With the new Rapid City Walmart set to open its doors next month, business owners along a site previously considered for the big box chain are frustrated with their tax rates.
In 2005, rumors of a new Walmart store on Highway 16 caused a spike in commercial land sales, and many plots of land began selling at twice their assessed value, according to Pennington County tax assessors.
Now, much of that commercial land sits undeveloped and unsold, leaving business owners to question their high property assessments and tax rates.
County officials say, other improvements in the area are part of the reason.
"The state has widened Carton Boulevard, the city has put sewer and water in that area, all those have made differences. Walmart is located just to the east and that's gonna pull some traffic," said Shannon Rittberger, Pennington County Director of Equalization.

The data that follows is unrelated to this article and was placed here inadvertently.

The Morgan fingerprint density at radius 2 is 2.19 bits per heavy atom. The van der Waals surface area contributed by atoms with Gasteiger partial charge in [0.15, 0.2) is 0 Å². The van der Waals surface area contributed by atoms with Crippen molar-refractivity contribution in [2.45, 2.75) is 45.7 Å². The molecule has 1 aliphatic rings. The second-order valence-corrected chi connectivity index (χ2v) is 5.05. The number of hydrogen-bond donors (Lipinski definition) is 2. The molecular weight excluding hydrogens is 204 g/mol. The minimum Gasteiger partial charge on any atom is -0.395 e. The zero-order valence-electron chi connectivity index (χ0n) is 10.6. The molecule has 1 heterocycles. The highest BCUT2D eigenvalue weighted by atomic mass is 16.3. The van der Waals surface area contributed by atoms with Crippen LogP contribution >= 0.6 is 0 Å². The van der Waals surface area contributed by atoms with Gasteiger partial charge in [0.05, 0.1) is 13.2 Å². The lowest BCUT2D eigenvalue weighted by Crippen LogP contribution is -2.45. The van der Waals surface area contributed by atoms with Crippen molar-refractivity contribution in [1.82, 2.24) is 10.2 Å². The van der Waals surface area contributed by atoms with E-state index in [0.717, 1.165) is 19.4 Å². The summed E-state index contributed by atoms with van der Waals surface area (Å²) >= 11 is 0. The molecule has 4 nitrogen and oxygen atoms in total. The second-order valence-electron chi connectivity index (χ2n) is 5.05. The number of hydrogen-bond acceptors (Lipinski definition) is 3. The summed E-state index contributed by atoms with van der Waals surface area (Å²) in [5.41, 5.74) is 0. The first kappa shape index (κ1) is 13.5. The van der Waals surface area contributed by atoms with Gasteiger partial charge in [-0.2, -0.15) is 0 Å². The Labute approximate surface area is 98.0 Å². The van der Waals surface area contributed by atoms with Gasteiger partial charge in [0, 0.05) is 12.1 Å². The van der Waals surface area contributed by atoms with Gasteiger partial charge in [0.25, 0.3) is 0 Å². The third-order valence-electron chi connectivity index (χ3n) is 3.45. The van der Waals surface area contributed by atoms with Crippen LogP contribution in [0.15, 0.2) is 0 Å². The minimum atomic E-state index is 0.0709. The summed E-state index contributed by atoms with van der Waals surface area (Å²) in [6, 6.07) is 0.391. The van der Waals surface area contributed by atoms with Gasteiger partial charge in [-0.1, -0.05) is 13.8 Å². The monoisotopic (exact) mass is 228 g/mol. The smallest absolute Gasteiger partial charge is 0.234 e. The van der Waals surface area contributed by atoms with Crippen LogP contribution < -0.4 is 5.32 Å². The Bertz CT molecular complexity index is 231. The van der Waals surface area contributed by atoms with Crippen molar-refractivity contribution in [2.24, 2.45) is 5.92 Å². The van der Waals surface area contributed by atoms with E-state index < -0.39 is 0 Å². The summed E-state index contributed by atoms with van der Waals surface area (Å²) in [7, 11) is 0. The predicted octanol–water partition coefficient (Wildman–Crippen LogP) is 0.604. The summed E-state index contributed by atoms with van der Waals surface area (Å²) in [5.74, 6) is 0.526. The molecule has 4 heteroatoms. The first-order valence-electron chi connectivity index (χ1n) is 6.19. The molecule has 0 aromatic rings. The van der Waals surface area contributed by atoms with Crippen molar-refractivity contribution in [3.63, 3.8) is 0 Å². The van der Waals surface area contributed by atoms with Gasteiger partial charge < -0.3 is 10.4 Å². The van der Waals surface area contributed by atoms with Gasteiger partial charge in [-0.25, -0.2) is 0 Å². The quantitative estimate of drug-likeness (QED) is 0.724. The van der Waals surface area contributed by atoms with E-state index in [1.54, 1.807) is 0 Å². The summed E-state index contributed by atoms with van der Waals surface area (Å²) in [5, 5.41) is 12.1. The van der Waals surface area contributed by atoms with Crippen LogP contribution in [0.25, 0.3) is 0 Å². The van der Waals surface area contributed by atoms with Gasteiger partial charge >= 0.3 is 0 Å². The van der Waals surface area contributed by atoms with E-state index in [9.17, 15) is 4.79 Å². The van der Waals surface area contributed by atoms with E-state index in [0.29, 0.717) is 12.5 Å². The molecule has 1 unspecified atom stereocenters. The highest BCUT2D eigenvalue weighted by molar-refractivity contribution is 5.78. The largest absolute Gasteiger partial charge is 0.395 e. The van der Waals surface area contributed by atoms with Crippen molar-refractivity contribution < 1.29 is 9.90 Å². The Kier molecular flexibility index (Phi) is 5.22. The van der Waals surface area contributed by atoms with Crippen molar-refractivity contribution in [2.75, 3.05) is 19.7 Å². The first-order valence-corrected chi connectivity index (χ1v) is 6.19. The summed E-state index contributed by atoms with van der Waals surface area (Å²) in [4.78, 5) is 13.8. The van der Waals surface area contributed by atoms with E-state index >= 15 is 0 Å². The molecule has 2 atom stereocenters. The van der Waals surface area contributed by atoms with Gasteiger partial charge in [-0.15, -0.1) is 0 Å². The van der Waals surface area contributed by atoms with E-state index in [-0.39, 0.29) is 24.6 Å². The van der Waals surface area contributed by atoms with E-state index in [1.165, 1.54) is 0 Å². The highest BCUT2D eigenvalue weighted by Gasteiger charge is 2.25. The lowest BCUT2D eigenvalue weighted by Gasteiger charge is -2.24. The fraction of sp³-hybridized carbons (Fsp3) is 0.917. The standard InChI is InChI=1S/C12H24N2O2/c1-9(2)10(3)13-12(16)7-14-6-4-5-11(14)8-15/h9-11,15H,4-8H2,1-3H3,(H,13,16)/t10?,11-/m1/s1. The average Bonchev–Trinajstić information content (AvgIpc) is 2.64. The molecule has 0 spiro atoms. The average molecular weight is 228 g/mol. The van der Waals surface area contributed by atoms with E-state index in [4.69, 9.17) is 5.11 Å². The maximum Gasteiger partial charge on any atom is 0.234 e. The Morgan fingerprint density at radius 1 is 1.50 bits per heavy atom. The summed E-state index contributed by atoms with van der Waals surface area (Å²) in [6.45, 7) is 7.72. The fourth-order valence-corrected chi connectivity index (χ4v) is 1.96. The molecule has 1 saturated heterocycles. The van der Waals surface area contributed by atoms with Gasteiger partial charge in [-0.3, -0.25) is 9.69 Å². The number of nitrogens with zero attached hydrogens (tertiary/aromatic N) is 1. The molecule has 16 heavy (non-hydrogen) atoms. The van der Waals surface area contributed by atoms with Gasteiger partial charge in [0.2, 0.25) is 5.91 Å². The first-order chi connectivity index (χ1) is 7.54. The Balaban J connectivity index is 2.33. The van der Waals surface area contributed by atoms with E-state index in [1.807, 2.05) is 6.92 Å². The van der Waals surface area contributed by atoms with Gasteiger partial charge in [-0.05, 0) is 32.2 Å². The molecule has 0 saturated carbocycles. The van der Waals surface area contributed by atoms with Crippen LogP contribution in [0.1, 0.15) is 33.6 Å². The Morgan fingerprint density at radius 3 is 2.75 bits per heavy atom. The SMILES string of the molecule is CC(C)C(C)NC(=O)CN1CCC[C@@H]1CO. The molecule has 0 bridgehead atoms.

"Taxes keep going up, as property assessments in the last three or four years are now going down, they obviously can't reduce taxes fast enough to match up the prices with the sale of things,"said Herman Jones, owner of the Fort Hays Chuckwagon and Mount Rushmore Tours.
Commercial properties at the Catron Boulevard and Highway 16 intersection are currently selling for close to $7.00 a square foot, that's at least $2.00 above their assessed value.